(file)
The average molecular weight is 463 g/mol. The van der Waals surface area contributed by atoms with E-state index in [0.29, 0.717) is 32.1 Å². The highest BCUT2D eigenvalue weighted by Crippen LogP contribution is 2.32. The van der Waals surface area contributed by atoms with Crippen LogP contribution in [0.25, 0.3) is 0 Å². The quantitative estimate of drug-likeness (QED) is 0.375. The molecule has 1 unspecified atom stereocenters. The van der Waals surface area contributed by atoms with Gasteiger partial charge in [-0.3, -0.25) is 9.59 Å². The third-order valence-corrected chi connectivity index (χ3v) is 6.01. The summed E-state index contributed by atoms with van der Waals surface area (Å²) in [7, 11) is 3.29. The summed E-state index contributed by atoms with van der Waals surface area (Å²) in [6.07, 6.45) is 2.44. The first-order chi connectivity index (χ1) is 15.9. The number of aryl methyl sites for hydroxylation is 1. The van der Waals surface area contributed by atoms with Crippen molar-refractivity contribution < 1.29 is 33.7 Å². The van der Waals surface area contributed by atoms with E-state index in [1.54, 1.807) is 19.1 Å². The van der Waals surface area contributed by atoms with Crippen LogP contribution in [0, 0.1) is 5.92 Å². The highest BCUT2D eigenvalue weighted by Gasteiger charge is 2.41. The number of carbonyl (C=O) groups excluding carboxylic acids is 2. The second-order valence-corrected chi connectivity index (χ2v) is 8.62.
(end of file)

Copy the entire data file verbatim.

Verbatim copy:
The average molecular weight is 463 g/mol. The van der Waals surface area contributed by atoms with E-state index in [0.29, 0.717) is 32.1 Å². The highest BCUT2D eigenvalue weighted by Crippen LogP contribution is 2.32. The van der Waals surface area contributed by atoms with Crippen LogP contribution in [0.25, 0.3) is 0 Å². The quantitative estimate of drug-likeness (QED) is 0.375. The molecule has 1 unspecified atom stereocenters. The van der Waals surface area contributed by atoms with Gasteiger partial charge in [-0.3, -0.25) is 9.59 Å². The third-order valence-corrected chi connectivity index (χ3v) is 6.01. The summed E-state index contributed by atoms with van der Waals surface area (Å²) in [7, 11) is 3.29. The summed E-state index contributed by atoms with van der Waals surface area (Å²) in [6.07, 6.45) is 2.44. The first-order chi connectivity index (χ1) is 15.9. The number of aryl methyl sites for hydroxylation is 1. The van der Waals surface area contributed by atoms with Crippen molar-refractivity contribution < 1.29 is 33.7 Å². The van der Waals surface area contributed by atoms with E-state index in [1.54, 1.807) is 19.1 Å². The van der Waals surface area contributed by atoms with Crippen LogP contribution in [0, 0.1) is 5.92 Å². The highest BCUT2D eigenvalue weighted by Gasteiger charge is 2.41. The number of carbonyl (C=O) groups excluding carboxylic acids is 2. The second-order valence-corrected chi connectivity index (χ2v) is 8.62.